9780307389831

What I Talk About When I Talk About Running

by
  • ISBN13:

    9780307389831

  • ISBN10:

    0307389839

  • Edition: Reprint
  • Format: Trade Paper
  • Copyright: 2009-08-11
  • Publisher: Vintage

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Summary

In 1982, having sold his jazz bar to devote himself to writing, Murakami began running to keep fit. A year later, he'd completed a solo course from Athens to Marathon, and now, after dozens of such races, not to mention triathlons and a dozen critically acclaimed books, he reflects upon the influence the sport has had on his life and even more important on his writing. Equal parts training log, travelogue, and reminiscence, this revealing memoir covers his four-month preparation for the 2005 New York City Marathon and takes us to places ranging from Tokyo's Jingu Gaien gardens, where he once shared the course with an Olympian, to the Charles River in Boston among young women who outpace him. Through this marvelous lens of sport emerges a panorama of memories and insights: the eureka moment when he decided to become a writer, his greatest triumphs and disappointments, his passion for vintage LPs, and the experience, after fifty, of seeing his race times improve and then fall back. By turns funny and sobering, playful and philosophical, What I Talk About When I Talk About Running is rich and revelatory, both for fans of this masterful yet guardedly private writer and for the exploding population of athletes who find similar satisfaction in running. From the Hardcover edition.

Author Biography

Haruki Murakami was born in Kyoto in 1949 and now lives near Tokyo. His work has been translated into thirty-four languages, and the most recent of his many honors is the Yomiuri Literary Prize, whose previous recipients include Yukio Mishima, Kenzaburo Oe, and Kobo Abe.

Excerpts

AUGUST 5, 2005 . KAUAI, HAWAII

Who's Going to Laugh at Mick Jagger?

I'm on Kauai, in Hawaii, today, Friday, August 5, 2005. It's unbelievably clear and sunny, not a cloud in the sky. As if the conceptcloudsdoesn't even exist. I came here at the end of July and, as always, we rented a condo. During the mornings, when it's cool, I sit at my desk, writing all sorts of things. Like now: I'm writing this, a piece on running that I can pretty much compose as I wish. It's summer, so naturally it's hot. Hawaii's been called the island of eternal summer, but since it's in the Northern Hemisphere there are, arguably, four seasons of a sort. Summer is somewhat hotter than winter. I spend a lot of time in Cambridge, Massachusetts, and compared to Cambridge--so muggy and hot with all its bricks and concrete it's like a form of torture--summer in Hawaii is a veritable paradise. No need for an air conditioner here--just leave the window open, and a refreshing breeze blows in. People in Cambridge are always surprised when they hear I'm spending August in Hawaii. "Why would you want to spend summer in a hot place like that?" they invariably ask. But they don't know what it's like. How the constant trade winds from the northeast make summers cool. How happy life is here, where we can enjoy lounging around, reading a book in the shade of trees, or, if the notion strikes us, go down, just as we are, for a dip in the inlet.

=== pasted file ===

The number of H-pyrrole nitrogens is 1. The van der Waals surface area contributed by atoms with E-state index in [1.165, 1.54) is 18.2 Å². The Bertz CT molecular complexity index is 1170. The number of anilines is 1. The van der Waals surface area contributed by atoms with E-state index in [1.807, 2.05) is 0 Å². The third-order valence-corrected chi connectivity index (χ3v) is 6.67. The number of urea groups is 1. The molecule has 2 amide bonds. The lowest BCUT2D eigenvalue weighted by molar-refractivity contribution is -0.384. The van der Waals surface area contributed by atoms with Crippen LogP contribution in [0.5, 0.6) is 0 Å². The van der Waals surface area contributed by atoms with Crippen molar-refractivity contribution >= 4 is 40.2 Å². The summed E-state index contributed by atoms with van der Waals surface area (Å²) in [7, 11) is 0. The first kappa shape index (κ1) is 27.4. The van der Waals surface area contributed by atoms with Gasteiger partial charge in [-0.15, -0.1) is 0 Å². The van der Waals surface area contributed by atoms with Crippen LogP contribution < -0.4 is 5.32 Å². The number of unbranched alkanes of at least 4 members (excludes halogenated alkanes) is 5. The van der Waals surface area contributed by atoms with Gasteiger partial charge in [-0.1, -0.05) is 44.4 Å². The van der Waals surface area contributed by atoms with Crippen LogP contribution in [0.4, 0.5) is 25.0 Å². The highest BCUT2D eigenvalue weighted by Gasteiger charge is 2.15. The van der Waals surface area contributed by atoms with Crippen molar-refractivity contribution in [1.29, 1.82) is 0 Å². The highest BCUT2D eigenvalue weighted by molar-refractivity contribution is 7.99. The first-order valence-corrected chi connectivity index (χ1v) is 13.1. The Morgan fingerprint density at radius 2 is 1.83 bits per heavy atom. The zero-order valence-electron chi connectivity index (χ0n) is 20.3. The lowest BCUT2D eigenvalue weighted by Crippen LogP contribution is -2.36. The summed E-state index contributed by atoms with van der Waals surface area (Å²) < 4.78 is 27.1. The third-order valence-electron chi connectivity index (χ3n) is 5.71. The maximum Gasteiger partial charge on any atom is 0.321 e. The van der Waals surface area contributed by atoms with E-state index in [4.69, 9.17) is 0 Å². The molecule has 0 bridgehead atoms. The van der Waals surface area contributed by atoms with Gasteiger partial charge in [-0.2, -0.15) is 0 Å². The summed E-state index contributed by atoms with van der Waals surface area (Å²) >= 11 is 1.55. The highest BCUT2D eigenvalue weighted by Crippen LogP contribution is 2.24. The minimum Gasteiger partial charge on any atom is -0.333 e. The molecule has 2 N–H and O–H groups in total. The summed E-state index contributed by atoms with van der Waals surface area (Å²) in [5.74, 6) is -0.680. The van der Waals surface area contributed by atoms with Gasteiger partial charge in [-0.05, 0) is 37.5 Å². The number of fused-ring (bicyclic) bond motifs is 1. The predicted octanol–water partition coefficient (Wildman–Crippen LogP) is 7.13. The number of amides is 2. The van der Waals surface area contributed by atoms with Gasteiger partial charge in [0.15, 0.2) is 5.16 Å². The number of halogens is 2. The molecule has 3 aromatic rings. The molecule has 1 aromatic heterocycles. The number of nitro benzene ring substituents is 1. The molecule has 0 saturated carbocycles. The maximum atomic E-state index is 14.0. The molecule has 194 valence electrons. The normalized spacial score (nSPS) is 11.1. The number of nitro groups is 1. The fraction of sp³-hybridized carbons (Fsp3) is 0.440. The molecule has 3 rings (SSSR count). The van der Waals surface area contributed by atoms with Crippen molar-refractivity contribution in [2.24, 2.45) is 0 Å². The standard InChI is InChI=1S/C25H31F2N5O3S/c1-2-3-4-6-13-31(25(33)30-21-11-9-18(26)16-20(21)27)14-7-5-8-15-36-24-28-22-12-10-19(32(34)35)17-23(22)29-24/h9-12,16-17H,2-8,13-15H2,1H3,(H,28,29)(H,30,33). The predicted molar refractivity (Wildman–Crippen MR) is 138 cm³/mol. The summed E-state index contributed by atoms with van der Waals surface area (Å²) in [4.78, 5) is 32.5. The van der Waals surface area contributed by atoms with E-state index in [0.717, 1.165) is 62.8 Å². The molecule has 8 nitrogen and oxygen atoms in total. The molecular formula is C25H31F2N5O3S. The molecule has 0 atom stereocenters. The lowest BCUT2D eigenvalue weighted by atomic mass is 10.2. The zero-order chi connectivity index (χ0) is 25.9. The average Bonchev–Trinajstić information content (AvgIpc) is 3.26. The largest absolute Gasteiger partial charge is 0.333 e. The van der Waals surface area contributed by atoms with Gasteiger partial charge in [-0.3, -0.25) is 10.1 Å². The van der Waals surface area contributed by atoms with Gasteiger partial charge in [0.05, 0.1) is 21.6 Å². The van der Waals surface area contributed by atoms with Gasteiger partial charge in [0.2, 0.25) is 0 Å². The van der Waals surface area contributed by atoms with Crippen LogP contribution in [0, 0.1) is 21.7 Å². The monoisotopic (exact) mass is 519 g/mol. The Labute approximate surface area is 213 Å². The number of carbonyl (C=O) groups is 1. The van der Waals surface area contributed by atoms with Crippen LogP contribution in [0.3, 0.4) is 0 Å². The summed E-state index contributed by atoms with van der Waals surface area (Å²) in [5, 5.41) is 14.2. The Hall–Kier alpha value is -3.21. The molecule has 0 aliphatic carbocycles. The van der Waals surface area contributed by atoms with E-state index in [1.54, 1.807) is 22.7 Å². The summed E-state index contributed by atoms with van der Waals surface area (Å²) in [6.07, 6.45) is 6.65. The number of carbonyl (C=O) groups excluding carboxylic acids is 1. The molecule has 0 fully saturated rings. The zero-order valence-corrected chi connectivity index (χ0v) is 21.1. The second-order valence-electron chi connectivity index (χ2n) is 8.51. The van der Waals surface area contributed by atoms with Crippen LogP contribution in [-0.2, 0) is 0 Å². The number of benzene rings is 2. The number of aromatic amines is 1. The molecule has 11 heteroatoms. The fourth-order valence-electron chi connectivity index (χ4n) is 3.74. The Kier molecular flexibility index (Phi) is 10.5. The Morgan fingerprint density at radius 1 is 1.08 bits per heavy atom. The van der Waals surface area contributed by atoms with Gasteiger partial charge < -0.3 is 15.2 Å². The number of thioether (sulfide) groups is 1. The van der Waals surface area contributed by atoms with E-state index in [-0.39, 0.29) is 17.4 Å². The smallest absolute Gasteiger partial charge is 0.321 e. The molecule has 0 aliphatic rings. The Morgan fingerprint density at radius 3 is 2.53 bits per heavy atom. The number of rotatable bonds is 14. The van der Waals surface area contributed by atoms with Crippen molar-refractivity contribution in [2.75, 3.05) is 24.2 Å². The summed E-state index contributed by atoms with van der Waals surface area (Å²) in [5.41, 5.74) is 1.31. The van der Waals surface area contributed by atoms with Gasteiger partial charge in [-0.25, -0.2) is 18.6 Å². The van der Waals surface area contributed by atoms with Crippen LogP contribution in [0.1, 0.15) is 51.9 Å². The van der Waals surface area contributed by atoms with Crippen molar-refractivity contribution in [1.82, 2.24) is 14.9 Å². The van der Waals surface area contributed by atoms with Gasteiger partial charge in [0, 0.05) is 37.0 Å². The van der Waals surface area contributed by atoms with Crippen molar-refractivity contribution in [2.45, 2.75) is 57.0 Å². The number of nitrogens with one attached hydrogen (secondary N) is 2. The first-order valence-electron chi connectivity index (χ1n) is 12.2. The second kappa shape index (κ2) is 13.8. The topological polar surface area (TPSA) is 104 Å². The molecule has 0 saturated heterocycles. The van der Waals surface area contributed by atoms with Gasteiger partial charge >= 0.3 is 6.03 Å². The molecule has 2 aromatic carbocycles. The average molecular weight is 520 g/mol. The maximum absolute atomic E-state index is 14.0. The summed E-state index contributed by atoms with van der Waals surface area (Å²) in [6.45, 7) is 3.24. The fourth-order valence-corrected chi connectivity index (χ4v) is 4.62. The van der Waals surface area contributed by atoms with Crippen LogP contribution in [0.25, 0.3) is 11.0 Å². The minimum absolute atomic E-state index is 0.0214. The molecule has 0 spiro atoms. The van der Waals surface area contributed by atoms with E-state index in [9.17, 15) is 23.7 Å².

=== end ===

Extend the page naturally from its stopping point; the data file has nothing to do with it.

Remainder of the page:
Since I arrived in Hawaii I've run about an hour every day, six days a week. It's two and a half months now since I resumed my old lifestyle in which, unless it's totally unavoidable, I run every single day. Today I ran for an hour and ten minutes, listening on my Walkman to two albums by the Lovin' Spoonful--DaydreamandHums of the Lovin' Spoonful--which I'd recorded on an MD disc.

Right now I'm aiming at increasing the distance I run, so speed is less of an issue. As long as I can run a certain distance, that's all I care about. Sometimes I run fast when I feel like it, but if I increase the pace I shorten the amount of time I run, the point being to let the exhilaration I feel at the end of each run carry over to the next day. This is the same sort of tack I find necessary when writing a novel. I stop every day right at the point where I feel I can write more. Do that, and the next day's work goes surprisingly smoothly. I think Ernest Hemingway did something like that. To keep on going, you have to keep up the rhythm. This is the important thing for long-term projects. Once you set the pace, the rest will follow. The problem is getting the flywheel to spin at a set speed--and to get to that point takes as much concentration and effort as you can manage.

It rained for a short time while I was running, but it was a cooling rain that felt good. A thick cloud blew in from the ocean right over me, and a gentle rain fell for a while, but then, as if it had remembered, "Oh, I've got to do some errands!," it whisked itself away without so much as a glance back. And then the merciless sun was back, scorching the ground. It's a very easy-to-understand weather pattern. Nothing abstruse or ambivalent about it, not a speck of the metaphor or the symbolic. On the way I passed a few other joggers, about an equal number of men and women. The energetic ones were zipping down the road, slicing through the air like they had robbers at their heels. Others, overweight, huffed and puffed, their eyes half closed, their shoulders slumped like this was the last thing in the world they wanted to be doing. They looked like maybe a week ago their doctors had told them they have diabetes and warned them they had to start exercising. I'm somewhere in the middle.

I love listening to the Lovin' Spoonful. Their music is sort of laid-back and never pretentious. Listening to this soothing music brings back a lot of memories of the 1960s. Nothing really special, though. If they w

Excerpted from What I Talk about When I Talk about Running by Haruki Murakami
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